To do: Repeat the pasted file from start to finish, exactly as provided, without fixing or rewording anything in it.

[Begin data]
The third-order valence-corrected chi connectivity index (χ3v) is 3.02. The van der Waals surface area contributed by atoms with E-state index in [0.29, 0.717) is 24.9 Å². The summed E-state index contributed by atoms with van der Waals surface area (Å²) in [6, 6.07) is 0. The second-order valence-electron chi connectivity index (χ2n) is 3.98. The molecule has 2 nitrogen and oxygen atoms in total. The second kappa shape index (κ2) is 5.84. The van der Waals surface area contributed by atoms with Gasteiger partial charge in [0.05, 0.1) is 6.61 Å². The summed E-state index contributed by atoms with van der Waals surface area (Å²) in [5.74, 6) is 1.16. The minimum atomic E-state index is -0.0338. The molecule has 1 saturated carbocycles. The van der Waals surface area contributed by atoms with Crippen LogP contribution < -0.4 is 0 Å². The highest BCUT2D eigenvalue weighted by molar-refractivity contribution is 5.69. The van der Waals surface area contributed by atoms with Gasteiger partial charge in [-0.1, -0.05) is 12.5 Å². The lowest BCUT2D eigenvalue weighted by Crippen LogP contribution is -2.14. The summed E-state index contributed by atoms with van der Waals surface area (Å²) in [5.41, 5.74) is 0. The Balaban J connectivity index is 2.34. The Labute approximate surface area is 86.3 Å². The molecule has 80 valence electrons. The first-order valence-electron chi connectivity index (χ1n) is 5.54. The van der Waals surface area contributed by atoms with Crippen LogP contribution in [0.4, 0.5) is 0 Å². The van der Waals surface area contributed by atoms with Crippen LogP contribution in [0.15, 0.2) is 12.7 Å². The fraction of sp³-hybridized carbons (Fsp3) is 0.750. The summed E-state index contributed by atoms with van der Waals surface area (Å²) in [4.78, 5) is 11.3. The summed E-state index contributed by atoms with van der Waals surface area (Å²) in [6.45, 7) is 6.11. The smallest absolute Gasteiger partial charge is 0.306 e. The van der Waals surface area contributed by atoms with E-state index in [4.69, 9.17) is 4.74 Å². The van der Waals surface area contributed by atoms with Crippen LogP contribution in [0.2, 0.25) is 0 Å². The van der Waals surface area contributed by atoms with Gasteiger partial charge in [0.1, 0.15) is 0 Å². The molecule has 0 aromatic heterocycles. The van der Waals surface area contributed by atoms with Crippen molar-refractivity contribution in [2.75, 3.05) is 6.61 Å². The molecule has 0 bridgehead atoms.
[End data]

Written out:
The third-order valence-corrected chi connectivity index (χ3v) is 3.02. The van der Waals surface area contributed by atoms with E-state index in [0.29, 0.717) is 24.9 Å². The summed E-state index contributed by atoms with van der Waals surface area (Å²) in [6, 6.07) is 0. The second-order valence-electron chi connectivity index (χ2n) is 3.98. The molecule has 2 nitrogen and oxygen atoms in total. The second kappa shape index (κ2) is 5.84. The van der Waals surface area contributed by atoms with Gasteiger partial charge in [0.05, 0.1) is 6.61 Å². The summed E-state index contributed by atoms with van der Waals surface area (Å²) in [5.74, 6) is 1.16. The minimum atomic E-state index is -0.0338. The molecule has 1 saturated carbocycles. The van der Waals surface area contributed by atoms with Crippen LogP contribution < -0.4 is 0 Å². The highest BCUT2D eigenvalue weighted by molar-refractivity contribution is 5.69. The van der Waals surface area contributed by atoms with Gasteiger partial charge in [-0.1, -0.05) is 12.5 Å². The lowest BCUT2D eigenvalue weighted by Crippen LogP contribution is -2.14. The summed E-state index contributed by atoms with van der Waals surface area (Å²) in [5.41, 5.74) is 0. The Balaban J connectivity index is 2.34. The Labute approximate surface area is 86.3 Å². The molecule has 80 valence electrons. The first-order valence-electron chi connectivity index (χ1n) is 5.54. The van der Waals surface area contributed by atoms with Crippen LogP contribution in [0.4, 0.5) is 0 Å². The van der Waals surface area contributed by atoms with Crippen LogP contribution in [0.15, 0.2) is 12.7 Å². The fraction of sp³-hybridized carbons (Fsp3) is 0.750. The summed E-state index contributed by atoms with van der Waals surface area (Å²) in [4.78, 5) is 11.3. The summed E-state index contributed by atoms with van der Waals surface area (Å²) in [6.45, 7) is 6.11. The smallest absolute Gasteiger partial charge is 0.306 e. The van der Waals surface area contributed by atoms with E-state index in [4.69, 9.17) is 4.74 Å². The van der Waals surface area contributed by atoms with Crippen LogP contribution in [0.2, 0.25) is 0 Å². The van der Waals surface area contributed by atoms with Gasteiger partial charge in [0.1, 0.15) is 0 Å². The molecule has 0 aromatic heterocycles. The van der Waals surface area contributed by atoms with Crippen molar-refractivity contribution in [2.75, 3.05) is 6.61 Å². The molecule has 0 bridgehead atoms.